TO get beaten in a cup final is bad; to get beaten by your biggest rivals is worse; but to get demolished in the way Hibs were yesterday is horrific.

The rawness of their disappointment might ease after a few days, but this game will forever be part of Edinburgh derby folklore.

How many times do you hear Hibs fans going on about the 7-0 game? And Hearts fans going on about 1902? Well, those Tynecastle fans now have another afternoon to add to their songbooks and another Hibs hero to hail: Pa Kujabi.

Ever since the Gambian came to Scotland, I've worried about him. He's short, lacks presence and cannot defend; three major problems for a full-back. Sure, he's good on the ball and sticks at it but that's just not enough. He was exposed down the left by Hibs' formation because their narrow midfield meant he had both Ryan McGowan and Suso Santana coming down the flank at him. It wasn't difficult to see what was going to happen.

Even then, you cannot deal with the situation the way Kujabi did. He lunged in on Suso to get his first booking, then later he tugged his jersey to concede a penalty. As if that was not bad enough, he was sent off, killing the game in the process, which was unforgivable.

The thing was, had he stayed on the park and Hibs had a good 10 minutes at the start of the second half, it could have been a classic cup final. I think Pat Fenlon would be the first to admit that his formation didn't work from the kick-off but, to be fair to him, he didn't just leave it. I've been in that situation with Queen of the South, when we were 2-0 down to Rangers at half-time, and your head is swimming, but Pat spotted the problem and made the right change by flattening his midfield and shifting Tom Soares to the right. Within minutes, they got a goal back and then switched to a 4-5-1 to match Hearts and it looked like we had a real game on our hands – only for Kujabi to rashly intervene and end it as a contest.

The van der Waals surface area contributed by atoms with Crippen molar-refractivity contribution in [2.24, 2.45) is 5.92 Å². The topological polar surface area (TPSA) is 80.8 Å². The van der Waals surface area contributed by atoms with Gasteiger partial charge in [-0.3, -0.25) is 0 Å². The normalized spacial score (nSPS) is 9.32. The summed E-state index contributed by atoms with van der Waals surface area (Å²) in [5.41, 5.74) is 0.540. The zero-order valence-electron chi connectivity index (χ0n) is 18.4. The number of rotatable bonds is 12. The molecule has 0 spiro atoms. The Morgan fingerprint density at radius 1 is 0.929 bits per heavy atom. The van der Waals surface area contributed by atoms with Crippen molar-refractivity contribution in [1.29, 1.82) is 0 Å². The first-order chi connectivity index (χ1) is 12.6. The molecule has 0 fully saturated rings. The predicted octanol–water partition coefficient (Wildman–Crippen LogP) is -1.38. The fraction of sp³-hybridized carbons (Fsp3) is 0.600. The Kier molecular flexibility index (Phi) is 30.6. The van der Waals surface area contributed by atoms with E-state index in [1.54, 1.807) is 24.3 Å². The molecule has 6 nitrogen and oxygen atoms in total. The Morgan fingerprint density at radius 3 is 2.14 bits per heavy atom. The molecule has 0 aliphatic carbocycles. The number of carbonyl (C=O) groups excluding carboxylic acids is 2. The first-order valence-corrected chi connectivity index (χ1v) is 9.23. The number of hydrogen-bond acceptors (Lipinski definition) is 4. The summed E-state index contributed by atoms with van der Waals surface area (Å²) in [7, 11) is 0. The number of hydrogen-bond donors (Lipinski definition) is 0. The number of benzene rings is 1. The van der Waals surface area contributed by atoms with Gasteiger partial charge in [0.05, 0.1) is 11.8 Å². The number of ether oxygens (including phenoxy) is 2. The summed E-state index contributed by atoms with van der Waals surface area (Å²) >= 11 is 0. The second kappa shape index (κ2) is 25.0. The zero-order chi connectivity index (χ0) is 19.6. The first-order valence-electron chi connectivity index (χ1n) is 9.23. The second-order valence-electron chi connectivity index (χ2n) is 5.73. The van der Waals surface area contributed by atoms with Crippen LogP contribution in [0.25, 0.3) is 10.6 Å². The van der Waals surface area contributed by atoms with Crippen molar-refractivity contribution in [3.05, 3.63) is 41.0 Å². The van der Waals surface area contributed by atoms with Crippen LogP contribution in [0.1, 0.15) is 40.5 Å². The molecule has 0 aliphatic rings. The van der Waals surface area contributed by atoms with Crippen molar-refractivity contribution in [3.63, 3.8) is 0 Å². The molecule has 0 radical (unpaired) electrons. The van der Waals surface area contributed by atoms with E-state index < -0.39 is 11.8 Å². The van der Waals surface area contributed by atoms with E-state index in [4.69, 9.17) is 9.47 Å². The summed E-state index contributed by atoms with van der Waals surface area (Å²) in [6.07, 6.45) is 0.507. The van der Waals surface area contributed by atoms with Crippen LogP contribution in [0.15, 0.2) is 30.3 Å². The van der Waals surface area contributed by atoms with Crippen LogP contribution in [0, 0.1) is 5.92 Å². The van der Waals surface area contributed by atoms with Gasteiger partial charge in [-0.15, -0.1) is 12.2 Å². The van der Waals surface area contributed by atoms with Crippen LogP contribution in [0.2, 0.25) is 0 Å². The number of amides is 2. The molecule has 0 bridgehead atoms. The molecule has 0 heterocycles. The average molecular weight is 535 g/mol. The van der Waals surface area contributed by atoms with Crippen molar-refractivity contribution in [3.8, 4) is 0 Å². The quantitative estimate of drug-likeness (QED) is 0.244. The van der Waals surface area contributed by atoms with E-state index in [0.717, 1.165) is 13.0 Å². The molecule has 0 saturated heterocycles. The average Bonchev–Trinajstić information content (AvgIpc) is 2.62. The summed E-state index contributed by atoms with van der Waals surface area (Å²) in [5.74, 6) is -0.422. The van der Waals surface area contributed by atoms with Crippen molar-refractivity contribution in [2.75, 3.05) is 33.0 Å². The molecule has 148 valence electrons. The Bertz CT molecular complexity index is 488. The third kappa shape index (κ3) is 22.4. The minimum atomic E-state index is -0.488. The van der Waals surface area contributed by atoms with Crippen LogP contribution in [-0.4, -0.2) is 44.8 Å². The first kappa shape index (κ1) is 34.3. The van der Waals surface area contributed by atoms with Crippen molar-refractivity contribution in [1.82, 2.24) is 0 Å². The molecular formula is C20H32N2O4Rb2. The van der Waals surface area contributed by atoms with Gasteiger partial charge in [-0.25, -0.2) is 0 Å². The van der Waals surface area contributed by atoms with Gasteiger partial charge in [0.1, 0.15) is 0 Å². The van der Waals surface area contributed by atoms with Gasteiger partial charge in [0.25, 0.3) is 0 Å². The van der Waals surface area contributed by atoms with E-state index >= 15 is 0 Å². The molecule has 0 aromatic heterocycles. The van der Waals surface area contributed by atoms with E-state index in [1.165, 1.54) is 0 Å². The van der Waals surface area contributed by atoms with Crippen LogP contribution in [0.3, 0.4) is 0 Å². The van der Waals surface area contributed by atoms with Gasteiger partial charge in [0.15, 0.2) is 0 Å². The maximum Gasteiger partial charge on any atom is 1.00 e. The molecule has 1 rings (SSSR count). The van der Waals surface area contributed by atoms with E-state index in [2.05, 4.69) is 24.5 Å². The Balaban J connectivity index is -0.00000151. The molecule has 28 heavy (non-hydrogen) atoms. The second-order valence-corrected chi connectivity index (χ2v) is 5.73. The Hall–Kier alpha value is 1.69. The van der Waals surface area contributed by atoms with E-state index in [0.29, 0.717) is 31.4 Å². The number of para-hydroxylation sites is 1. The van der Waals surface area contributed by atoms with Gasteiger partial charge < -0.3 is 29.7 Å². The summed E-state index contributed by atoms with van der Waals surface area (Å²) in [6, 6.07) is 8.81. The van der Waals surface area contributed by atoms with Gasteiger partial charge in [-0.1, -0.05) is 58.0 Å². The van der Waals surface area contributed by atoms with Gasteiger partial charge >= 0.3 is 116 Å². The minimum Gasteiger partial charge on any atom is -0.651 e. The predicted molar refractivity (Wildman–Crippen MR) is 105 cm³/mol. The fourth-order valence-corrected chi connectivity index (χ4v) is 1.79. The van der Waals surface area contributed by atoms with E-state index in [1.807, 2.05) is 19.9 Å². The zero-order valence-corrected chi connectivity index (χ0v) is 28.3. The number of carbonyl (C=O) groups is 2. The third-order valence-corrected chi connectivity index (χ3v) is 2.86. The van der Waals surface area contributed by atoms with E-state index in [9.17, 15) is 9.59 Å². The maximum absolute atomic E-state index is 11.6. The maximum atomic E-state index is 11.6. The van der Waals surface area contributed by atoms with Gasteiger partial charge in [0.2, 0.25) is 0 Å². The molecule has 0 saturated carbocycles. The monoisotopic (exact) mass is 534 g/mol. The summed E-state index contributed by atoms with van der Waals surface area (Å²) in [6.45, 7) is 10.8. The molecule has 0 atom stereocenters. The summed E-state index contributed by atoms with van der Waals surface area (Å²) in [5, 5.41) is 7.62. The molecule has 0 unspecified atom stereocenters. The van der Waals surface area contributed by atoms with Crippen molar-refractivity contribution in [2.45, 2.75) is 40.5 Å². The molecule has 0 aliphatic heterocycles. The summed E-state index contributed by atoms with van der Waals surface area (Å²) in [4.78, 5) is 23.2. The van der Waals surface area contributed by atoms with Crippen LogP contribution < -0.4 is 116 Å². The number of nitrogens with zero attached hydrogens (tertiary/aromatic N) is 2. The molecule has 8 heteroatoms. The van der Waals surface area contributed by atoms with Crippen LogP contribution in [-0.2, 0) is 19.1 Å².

For what is a poor Hibs team to go from having the chance of being legends to being 3-1 down, with 10 men and more than 40 minutes of the final left, it amounted to a real test of their character. It's only the really big players who stand up and say "okay, we're not going to win the cup but let's make sure we're not embarrassed". The one thing you don't do as a team is open up; you keep it nice and tight and, who knows, maybe nick a goal – but for it to quickly go to 5-1, well, that was just disastrous.

For Hearts, though, the result showed how much of an influence Paulo Sergio has had on that club. To be a Hearts manager you have to, first and foremost, know your stuff, but you've also got to deal with everything else that comes with being at the club. Sergio has got the balance right and kept his players away from all the off-field problems, and he kept them focused when they weren't getting paid earlier in the season. That's his greatest achievement but what he has done on the pitch is almost as impressive.

Sure, Rudi Skacel will get the headlines but, for me, Ian Black was man of the match and that is down to Sergio's influence. People talk about Black's energy – they used to do the same with me too, and I hated it – but his technique is excellent and I think he's calmed down as well. He's been helped by Sergio seeing that Darren Barr – who has been a defender all his career – could be an effective sitting midfielder. His being there, making tackles, has allowed Black room to step up, dictate the game and make passes.

It frees up the rest of the midfield too, and means that Sergio is able to get Skacel into his team. With players like the Czech and Garry Harkins, who I had at Dundee – guys who can't defend and show no interest in doing so – you've got to build your team to accommodate them and the system Hearts play does that.

The only shame is that this team might get broken up in the summer, with Black, Skacel and maybe even Sergio leaving to cut costs. If they are going to go, though, this wasn't a bad way to bow out.